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Bringing Her Make Believe Band To Life

Fuseworks Media
Fuseworks Media
Cy Winstanley
Cy Winstanley

NZ expats Cy Winstanley and Vanessa McGowan are off on a national tour to introduce their home country to the debut album of Her Make Believe Band. JULE SCHERER of NZPA talks to singer/songwriter Winstanley about his love of bluegrass and acoustic performances.

Wellington, March 24 NZPA - Like most New Zealand teenagers, Cy Winstanley didn't grow up with a great fondness for country and bluegrass music. That came later.

However, his love for music started at an early age. He took up playing the guitar at the age of 13 and soon moved from grunge to blues and jazz and joined Auckland's Queen City Big Band. In 1999 he was awarded Best Jazz Guitarist at the Annual New Zealand National Jazz Festival.

But it took a couple more years for him to find his true love. He was about 20, playing Irish music in a pub in Auckland, when he stumbled over a CD of 1970s bluegrass supergroup Old and in the Way, featuring the Grateful Dead's Jerry Garcia.

"From there it just snowballed and I got deeper and deeper into it," the singer and songwriter of Her Make Believe Band told NZPA.

Now, seven years later, Winstanley, currently based in the UK, has released the band's debut album Radio AM.

The record features beautifully crafted alt-country tunes with pop, jazz and soul influences. Winstanley creates sweet, memorable melodies with smart and romantic lyrics and has assembled talented musicians to carry off his original sound.

The album was well received in the UK and got rave reviews from the British music press when it was released late last year. More than once his singing and song-writing was likened to Paul Simon.

"That was pretty wicked," Winstanley says.

"I love Paul Simon, I think he is my number one songwriter and influence of all time but I never thought that my voice or the songs, or any of that, sounded anywhere as good as Paul Simon.

"The fact that there are a bunch of references -- I found that pretty crazy and surprising," he says.

Although some of the songs were written as long as six years ago, the album by Her Make Believe Band -- named after US country artist Conway Twitty's song Its Only Make Believe - would probably still not exist without fellow New Zealander and bass-player Vanessa McGowan.

The couple first met about a decade ago, both playing in the Queen City Big Band, but lost touch when Winstanley was forced to stop playing guitar for a couple of years with a serious strain injury in his hands.

McGowan moved on to study Jazz Performance Bass in Auckland and Las Vegas but they met again in 2006 on a holiday back home. After finishing her studies in the US McGowan joined Winstanley, who had moved to the UK a few years earlier.

Apart from adding to the band's distinctive sound with bass and vocal harmonies she was the driving force behind releasing the album on their own label Old Oak.

"Vanessa is the organisational guru," he says. She took it into her hands to release the album without a major label in the background and the band had to learn in the process how much work was involved.

"One of the good things of being signed to a major label would be having access to the infrastructure, the PR and all the people who know all the different things that are required to make a record."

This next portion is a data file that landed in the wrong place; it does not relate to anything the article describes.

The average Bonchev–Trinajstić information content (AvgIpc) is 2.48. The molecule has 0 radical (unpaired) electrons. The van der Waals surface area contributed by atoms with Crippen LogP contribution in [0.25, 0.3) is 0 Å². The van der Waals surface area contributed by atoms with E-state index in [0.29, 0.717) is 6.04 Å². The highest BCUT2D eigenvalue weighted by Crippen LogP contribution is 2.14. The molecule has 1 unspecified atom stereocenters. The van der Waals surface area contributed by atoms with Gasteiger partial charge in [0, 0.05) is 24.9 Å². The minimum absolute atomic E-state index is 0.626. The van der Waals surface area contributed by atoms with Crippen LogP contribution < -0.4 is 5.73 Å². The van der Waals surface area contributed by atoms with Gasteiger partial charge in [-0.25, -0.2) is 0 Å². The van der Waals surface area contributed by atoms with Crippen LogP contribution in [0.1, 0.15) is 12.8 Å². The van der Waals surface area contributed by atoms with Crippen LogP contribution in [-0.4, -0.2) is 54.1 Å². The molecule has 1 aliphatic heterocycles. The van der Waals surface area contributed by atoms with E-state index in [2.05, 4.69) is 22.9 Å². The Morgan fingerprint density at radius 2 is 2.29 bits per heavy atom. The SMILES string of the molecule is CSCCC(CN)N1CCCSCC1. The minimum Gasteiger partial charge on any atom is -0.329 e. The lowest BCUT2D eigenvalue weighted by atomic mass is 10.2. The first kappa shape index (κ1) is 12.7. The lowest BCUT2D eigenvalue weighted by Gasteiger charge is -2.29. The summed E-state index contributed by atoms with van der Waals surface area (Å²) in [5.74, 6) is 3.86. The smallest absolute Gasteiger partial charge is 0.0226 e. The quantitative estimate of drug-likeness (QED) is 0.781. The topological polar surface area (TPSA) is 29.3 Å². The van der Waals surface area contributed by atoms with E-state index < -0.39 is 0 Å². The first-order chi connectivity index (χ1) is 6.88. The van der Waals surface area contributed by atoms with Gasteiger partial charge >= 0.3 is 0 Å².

But in the end, Her Make Believe Band managed without.

The band, who also comprise Sebastian Weiss (vocals, assorted keyboards) and Tom Greenhalgh (drums) are proud of what they have achieved.

"We really like the sound of it and a record is always a snap-shot of this particular moment.

"The way we perform those songs is really personal for me for that particular time and maybe now some of the songs have changed a bit and on tour we're going to do things a bit differently," he says.

For their New Zealand tour Her Make Believe Band are cutting back the line-up to a duo. Playing the songs just with guitar and harmonica and McGowan's double bass gave them a stronger country feeling, Winstanley says.

The seed for their upcoming tour was sewn last year when the couple came home for a holiday and ended up doing a couple of gigs as a duo.

Winstanley says he enjoyed playing as an acoustic duo because it gave them more space.

"There is lots of room for both of us to improvise.

"When you're playing with just two people you can have much more control on the dynamic and the shape of the song.

"I really like the space and the sound of acoustic instruments.

"A beautiful double bass and a really nice guitar, played well sound very complimentary together.

"I like the way electric instruments sound too, but playing acoustic instruments is like eating a really nice apple, it's like eating something that is organic and unaffected by preservatives or any other artificial means," he says.

*Tour dates:

March 25 - Auckland - The Wine Cellar

March 28 - Wellington - Acoustic Routes at The Ruby Lounge

March 31 - Wanganui - Repertory Theatre

April 2 - Katikati - Katikati Folk Club

April 4 - Auckland - Nightingales

April 6 - Kerikeri - Bishops Wood Estate

April 8 - Wellington - Mighty Mighty

April 11 - Palmerston North - The Bent Horseshoe Caf©

April 14 - Golden Bay - The Mussel Inn

April 16 - Wanaka - The Riverhouse

April 17 - Oamaru - The Penguin Entertainers Club

April 18 - Christchurch - Christchurch Folk Club Dux de Lux

April 21 - Picton - Le Cafe Picton

April 23 - Nelson - Fairfield House

April 25 - Auckland - The Bunker


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